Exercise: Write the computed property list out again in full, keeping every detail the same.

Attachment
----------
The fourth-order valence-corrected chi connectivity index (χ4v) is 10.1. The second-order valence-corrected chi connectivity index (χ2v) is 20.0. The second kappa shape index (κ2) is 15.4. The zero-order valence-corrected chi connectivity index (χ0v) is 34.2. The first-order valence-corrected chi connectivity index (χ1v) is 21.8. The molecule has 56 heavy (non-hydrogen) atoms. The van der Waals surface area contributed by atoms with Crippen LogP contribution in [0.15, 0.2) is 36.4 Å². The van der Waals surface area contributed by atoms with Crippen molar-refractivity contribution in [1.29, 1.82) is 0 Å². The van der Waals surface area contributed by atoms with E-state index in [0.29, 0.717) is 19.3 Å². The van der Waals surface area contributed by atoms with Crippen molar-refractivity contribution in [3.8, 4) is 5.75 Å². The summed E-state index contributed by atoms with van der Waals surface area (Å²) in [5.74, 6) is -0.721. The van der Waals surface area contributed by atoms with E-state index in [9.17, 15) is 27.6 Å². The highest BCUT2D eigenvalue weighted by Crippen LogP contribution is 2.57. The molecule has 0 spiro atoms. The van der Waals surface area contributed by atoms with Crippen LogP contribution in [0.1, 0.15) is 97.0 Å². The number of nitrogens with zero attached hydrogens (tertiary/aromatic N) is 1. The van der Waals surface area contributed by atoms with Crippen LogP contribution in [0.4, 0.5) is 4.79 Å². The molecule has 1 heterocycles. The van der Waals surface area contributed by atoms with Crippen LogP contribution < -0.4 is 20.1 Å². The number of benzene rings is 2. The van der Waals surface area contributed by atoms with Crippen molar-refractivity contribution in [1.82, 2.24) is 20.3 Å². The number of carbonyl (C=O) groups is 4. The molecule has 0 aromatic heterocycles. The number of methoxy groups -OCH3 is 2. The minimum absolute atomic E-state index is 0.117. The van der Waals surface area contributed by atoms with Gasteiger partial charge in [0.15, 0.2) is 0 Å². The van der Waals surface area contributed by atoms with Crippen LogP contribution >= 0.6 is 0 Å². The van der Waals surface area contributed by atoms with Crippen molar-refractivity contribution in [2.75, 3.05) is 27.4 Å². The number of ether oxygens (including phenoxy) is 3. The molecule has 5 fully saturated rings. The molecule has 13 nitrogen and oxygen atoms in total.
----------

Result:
The fourth-order valence-corrected chi connectivity index (χ4v) is 10.1. The second-order valence-corrected chi connectivity index (χ2v) is 20.0. The second kappa shape index (κ2) is 15.4. The zero-order valence-corrected chi connectivity index (χ0v) is 34.2. The first-order valence-corrected chi connectivity index (χ1v) is 21.8. The molecule has 56 heavy (non-hydrogen) atoms. The van der Waals surface area contributed by atoms with Crippen LogP contribution in [0.15, 0.2) is 36.4 Å². The van der Waals surface area contributed by atoms with Crippen molar-refractivity contribution in [1.29, 1.82) is 0 Å². The van der Waals surface area contributed by atoms with E-state index in [0.29, 0.717) is 19.3 Å². The van der Waals surface area contributed by atoms with Crippen molar-refractivity contribution in [3.8, 4) is 5.75 Å². The summed E-state index contributed by atoms with van der Waals surface area (Å²) in [5.74, 6) is -0.721. The van der Waals surface area contributed by atoms with E-state index in [9.17, 15) is 27.6 Å². The highest BCUT2D eigenvalue weighted by Crippen LogP contribution is 2.57. The molecule has 0 spiro atoms. The van der Waals surface area contributed by atoms with Crippen LogP contribution in [0.1, 0.15) is 97.0 Å². The number of nitrogens with zero attached hydrogens (tertiary/aromatic N) is 1. The van der Waals surface area contributed by atoms with Crippen LogP contribution in [0.4, 0.5) is 4.79 Å². The molecule has 1 heterocycles. The van der Waals surface area contributed by atoms with Crippen LogP contribution < -0.4 is 20.1 Å². The number of benzene rings is 2. The van der Waals surface area contributed by atoms with Crippen molar-refractivity contribution in [1.82, 2.24) is 20.3 Å². The number of carbonyl (C=O) groups is 4. The molecule has 0 aromatic heterocycles. The number of methoxy groups -OCH3 is 2. The minimum absolute atomic E-state index is 0.117. The van der Waals surface area contributed by atoms with Gasteiger partial charge in [0.15, 0.2) is 0 Å². The van der Waals surface area contributed by atoms with Crippen LogP contribution >= 0.6 is 0 Å². The van der Waals surface area contributed by atoms with Crippen molar-refractivity contribution in [2.75, 3.05) is 27.4 Å². The number of ether oxygens (including phenoxy) is 3. The molecule has 5 fully saturated rings. The molecule has 13 nitrogen and oxygen atoms in total.